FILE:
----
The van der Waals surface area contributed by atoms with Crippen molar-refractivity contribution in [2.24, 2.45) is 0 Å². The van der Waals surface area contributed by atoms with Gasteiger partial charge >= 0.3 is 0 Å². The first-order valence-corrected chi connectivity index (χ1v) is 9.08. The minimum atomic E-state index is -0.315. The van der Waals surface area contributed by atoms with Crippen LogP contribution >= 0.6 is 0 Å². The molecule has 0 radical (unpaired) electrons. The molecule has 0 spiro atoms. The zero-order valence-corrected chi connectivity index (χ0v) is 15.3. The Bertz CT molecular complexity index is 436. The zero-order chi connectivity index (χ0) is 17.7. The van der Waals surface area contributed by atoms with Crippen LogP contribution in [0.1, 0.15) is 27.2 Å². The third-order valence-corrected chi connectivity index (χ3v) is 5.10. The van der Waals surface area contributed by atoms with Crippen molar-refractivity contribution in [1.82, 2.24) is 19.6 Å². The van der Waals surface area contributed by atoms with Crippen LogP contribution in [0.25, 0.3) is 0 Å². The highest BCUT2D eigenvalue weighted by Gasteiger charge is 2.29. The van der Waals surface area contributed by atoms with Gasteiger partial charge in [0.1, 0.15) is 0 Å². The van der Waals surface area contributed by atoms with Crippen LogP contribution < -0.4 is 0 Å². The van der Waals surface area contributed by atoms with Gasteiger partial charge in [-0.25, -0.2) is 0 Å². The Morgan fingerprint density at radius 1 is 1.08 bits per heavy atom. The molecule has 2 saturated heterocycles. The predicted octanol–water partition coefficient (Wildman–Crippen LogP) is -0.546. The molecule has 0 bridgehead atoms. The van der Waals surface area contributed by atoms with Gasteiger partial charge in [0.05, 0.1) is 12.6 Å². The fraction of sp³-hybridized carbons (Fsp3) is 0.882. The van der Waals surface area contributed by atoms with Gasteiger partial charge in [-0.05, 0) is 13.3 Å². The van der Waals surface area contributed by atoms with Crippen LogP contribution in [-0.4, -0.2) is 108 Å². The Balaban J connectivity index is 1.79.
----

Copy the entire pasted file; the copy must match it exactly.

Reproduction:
The van der Waals surface area contributed by atoms with Crippen molar-refractivity contribution in [2.24, 2.45) is 0 Å². The van der Waals surface area contributed by atoms with Gasteiger partial charge >= 0.3 is 0 Å². The first-order valence-corrected chi connectivity index (χ1v) is 9.08. The minimum atomic E-state index is -0.315. The van der Waals surface area contributed by atoms with Crippen LogP contribution >= 0.6 is 0 Å². The molecule has 0 radical (unpaired) electrons. The molecule has 0 spiro atoms. The zero-order valence-corrected chi connectivity index (χ0v) is 15.3. The Bertz CT molecular complexity index is 436. The zero-order chi connectivity index (χ0) is 17.7. The van der Waals surface area contributed by atoms with Crippen LogP contribution in [0.1, 0.15) is 27.2 Å². The third-order valence-corrected chi connectivity index (χ3v) is 5.10. The van der Waals surface area contributed by atoms with Crippen molar-refractivity contribution in [1.82, 2.24) is 19.6 Å². The van der Waals surface area contributed by atoms with Crippen LogP contribution in [0.25, 0.3) is 0 Å². The highest BCUT2D eigenvalue weighted by Gasteiger charge is 2.29. The van der Waals surface area contributed by atoms with Gasteiger partial charge in [0.1, 0.15) is 0 Å². The van der Waals surface area contributed by atoms with Crippen LogP contribution < -0.4 is 0 Å². The van der Waals surface area contributed by atoms with Gasteiger partial charge in [-0.25, -0.2) is 0 Å². The Morgan fingerprint density at radius 1 is 1.08 bits per heavy atom. The molecule has 2 saturated heterocycles. The predicted octanol–water partition coefficient (Wildman–Crippen LogP) is -0.546. The molecule has 0 bridgehead atoms. The van der Waals surface area contributed by atoms with Gasteiger partial charge in [0.05, 0.1) is 12.6 Å². The fraction of sp³-hybridized carbons (Fsp3) is 0.882. The van der Waals surface area contributed by atoms with Gasteiger partial charge in [-0.05, 0) is 13.3 Å². The van der Waals surface area contributed by atoms with Crippen LogP contribution in [-0.4, -0.2) is 108 Å². The Balaban J connectivity index is 1.79.